2010 Lexus HS 250h
2010 Lexus HS 250h. Click image to enlarge

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By Haney Louka; photos by Paul Williams

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2010 Lexus HS 250h

Winnipeg, Manitoba – It was difficult at first to know for sure, and somewhat anticlimactic when we did confirm it: Lexus’ first dedicated hybrid model, the HS 250h, does not actually possess any new hybrid technology. That’s okay, though, because the car comes from a company that sits at the forefront of mass-production hybrid technology. So Lexus had a veritable smorgasbord from which to pick and choose the most appropriate technologies for installation in the new HS.

But first, the basics. The new HS drives on what is termed a “parallel-series” gasoline-electric hybrid powertrain. Such an arrangement is used on all Toyota and Lexus hybrids (along with Ford and Nissan) and is distinct from Honda’s system in that the car can drive on electric-only propulsion in a variety of low-speed and low-load conditions. Honda’s “mild” parallel hybrid system can now shut off the gasoline engine under deceleration and coasting conditions, but actual propulsion still requires the gasoline engine to operate. Both systems, however, have an automatic stop function that is activated when the vehicle comes to a rest.

Now back to the HS: the gas engine is the 2.4-litre Atkinson cycle unit from the current Camry Hybrid. The Atkinson cycle engine works on the principle that a lower exhaust temperature yields a more thermally efficient engine, i.e., less energy is lost as waste heat out the tailpipe. Lengthening the power, or expansion, stroke in an engine accomplishes just that because it lengthens the amount of time between combustion and the opening of the exhaust valves. But doing so also lengthens the compression stroke which effectively increases the engine’s compression ratio. Increase it too much and knock, or pre-ignition, will result. The Atkinson cycle overcomes this hurdle by delaying the closing of the intake valves as the compression stroke begins. This way, the compression ratio is lowered while still achieving a high expansion ratio.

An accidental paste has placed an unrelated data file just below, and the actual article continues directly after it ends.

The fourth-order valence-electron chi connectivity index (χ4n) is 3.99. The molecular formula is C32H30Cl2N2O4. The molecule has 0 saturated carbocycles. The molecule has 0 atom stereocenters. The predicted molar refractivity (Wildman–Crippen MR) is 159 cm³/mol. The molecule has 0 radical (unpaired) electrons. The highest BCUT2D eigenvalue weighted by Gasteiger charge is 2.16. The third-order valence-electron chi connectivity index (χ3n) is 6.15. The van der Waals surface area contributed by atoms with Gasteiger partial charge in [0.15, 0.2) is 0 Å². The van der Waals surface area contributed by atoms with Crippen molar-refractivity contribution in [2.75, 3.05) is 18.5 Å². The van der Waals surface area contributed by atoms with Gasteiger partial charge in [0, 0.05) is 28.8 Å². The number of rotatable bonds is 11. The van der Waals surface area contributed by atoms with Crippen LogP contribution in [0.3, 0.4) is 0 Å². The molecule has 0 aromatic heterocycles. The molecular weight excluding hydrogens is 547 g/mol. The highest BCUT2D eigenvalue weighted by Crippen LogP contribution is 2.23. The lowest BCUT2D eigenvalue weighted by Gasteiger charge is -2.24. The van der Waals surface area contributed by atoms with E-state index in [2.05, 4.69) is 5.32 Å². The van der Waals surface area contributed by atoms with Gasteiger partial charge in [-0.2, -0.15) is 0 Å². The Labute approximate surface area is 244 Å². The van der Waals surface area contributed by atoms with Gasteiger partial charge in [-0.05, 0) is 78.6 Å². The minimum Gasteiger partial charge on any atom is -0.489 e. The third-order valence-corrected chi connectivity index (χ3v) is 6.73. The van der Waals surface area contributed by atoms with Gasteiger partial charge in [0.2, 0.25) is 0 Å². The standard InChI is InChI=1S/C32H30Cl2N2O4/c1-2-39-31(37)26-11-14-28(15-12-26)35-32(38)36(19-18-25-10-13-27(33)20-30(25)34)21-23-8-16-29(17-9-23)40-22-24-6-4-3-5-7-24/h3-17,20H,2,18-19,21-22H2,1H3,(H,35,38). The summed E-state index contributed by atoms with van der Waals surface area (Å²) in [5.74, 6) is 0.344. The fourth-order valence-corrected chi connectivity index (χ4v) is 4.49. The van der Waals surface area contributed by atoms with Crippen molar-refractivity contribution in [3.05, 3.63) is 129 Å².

2010 Lexus HS 250h
2010 Lexus HS 250h. Click image to enlarge

This increased efficiency comes at the expense of power production, since less air is compressed each cycle. So the Atkinson isn’t a great fit for conventionally-powered cars. But in a hybrid such as the HS 250h, where an electric motor provides a significant boost to the gas engine’s output, Lexus says it’s a perfect fit.

On its own, the gas engine produces 147 hp but is complemented by a 141-hp electric motor (plus a second electric motor that functions as both a starter and a generator for the battery pack). While I’m sure Lexus would have been happy to add those two numbers together for a final output figure, the reality is that the two power sources cannot simultaneously operate at peak output. So the real number is a somewhat less awe-inspiring 187 total system horsepower, same as for the Camry Hybrid.

The third major component in the hybrid powertrain is an electronically-controlled continuously-variable transmission, or CVT. The CVT is far from a new concept, and certainly not my preferred method of putting power to the pavement. But for this hybrid, the CVT is the brain of the whole operation. It is the programming of the CVT that allows the HS to be as frugal or spirited as possible by altering chosen drive ratios in any given situation.

While most of the decisions are left up to the computer that controls the CVT, Lexus does allow the driver some control over the car’s demeanour by way of their four-mode driving system first introduced on the 2010 Prius. In addition to Normal mode, there are Power, Eco, and EV modes from which drivers can choose.

Power mode is fun, and provides the HS with the kind of responsiveness I’d like to see every day, but it pretty much defeats the purpose of having a hybrid. It’s great to have this option, for times when a spirited drive or imminent highway pass is on the agenda, but the quick throttle response and elevated engine revs provided by the CVT go against minimizing fuel consumption.

Normal is middle-of-the-road, while Eco tells the CVT that its driver is looking for maximum efficiency. Not only does Eco mode retard the throttle response and keep engine revs down, but it also reduces the air conditioning performance to minimize load on the hybrid drive system.

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